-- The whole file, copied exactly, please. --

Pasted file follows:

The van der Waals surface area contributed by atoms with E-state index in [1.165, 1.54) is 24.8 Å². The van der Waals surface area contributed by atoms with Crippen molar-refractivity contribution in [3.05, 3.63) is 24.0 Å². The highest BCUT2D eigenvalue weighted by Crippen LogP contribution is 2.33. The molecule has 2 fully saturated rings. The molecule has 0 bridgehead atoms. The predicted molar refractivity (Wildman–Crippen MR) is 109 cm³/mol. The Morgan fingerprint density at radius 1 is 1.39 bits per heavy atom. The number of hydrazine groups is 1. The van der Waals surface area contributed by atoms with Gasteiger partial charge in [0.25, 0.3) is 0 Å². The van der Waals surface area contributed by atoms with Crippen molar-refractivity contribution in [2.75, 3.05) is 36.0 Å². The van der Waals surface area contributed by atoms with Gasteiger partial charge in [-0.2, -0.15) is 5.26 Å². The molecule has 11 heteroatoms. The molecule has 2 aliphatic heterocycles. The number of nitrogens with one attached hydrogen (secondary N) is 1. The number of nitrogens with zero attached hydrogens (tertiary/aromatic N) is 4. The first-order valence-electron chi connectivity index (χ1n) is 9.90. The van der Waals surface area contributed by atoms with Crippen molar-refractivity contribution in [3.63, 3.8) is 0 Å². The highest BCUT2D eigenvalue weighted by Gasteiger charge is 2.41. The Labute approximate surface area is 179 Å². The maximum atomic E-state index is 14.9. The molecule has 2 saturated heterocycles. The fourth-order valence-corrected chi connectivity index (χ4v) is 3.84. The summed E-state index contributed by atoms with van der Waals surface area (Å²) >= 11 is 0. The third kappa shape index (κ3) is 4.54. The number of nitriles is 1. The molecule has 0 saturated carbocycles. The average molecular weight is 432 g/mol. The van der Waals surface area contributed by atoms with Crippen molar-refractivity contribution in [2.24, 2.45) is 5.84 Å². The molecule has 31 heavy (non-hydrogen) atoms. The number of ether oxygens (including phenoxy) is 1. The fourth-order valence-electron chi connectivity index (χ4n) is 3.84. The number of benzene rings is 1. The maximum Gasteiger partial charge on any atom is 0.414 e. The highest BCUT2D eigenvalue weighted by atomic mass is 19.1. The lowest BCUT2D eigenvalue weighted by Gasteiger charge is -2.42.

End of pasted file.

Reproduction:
The van der Waals surface area contributed by atoms with E-state index in [1.165, 1.54) is 24.8 Å². The van der Waals surface area contributed by atoms with Crippen molar-refractivity contribution in [3.05, 3.63) is 24.0 Å². The highest BCUT2D eigenvalue weighted by Crippen LogP contribution is 2.33. The molecule has 2 fully saturated rings. The molecule has 0 bridgehead atoms. The predicted molar refractivity (Wildman–Crippen MR) is 109 cm³/mol. The Morgan fingerprint density at radius 1 is 1.39 bits per heavy atom. The number of hydrazine groups is 1. The van der Waals surface area contributed by atoms with Gasteiger partial charge in [0.25, 0.3) is 0 Å². The van der Waals surface area contributed by atoms with Crippen molar-refractivity contribution in [2.75, 3.05) is 36.0 Å². The van der Waals surface area contributed by atoms with Gasteiger partial charge in [-0.2, -0.15) is 5.26 Å². The molecule has 11 heteroatoms. The molecule has 2 aliphatic heterocycles. The number of nitrogens with one attached hydrogen (secondary N) is 1. The number of nitrogens with zero attached hydrogens (tertiary/aromatic N) is 4. The first-order valence-electron chi connectivity index (χ1n) is 9.90. The van der Waals surface area contributed by atoms with Crippen molar-refractivity contribution in [3.63, 3.8) is 0 Å². The highest BCUT2D eigenvalue weighted by Gasteiger charge is 2.41. The Labute approximate surface area is 179 Å². The maximum atomic E-state index is 14.9. The molecule has 2 saturated heterocycles. The fourth-order valence-corrected chi connectivity index (χ4v) is 3.84. The summed E-state index contributed by atoms with van der Waals surface area (Å²) >= 11 is 0. The third kappa shape index (κ3) is 4.54. The number of nitriles is 1. The molecule has 0 saturated carbocycles. The average molecular weight is 432 g/mol. The van der Waals surface area contributed by atoms with Crippen molar-refractivity contribution in [2.24, 2.45) is 5.84 Å². The molecule has 31 heavy (non-hydrogen) atoms. The number of ether oxygens (including phenoxy) is 1. The fourth-order valence-electron chi connectivity index (χ4n) is 3.84. The number of benzene rings is 1. The maximum Gasteiger partial charge on any atom is 0.414 e. The highest BCUT2D eigenvalue weighted by atomic mass is 19.1. The lowest BCUT2D eigenvalue weighted by Gasteiger charge is -2.42.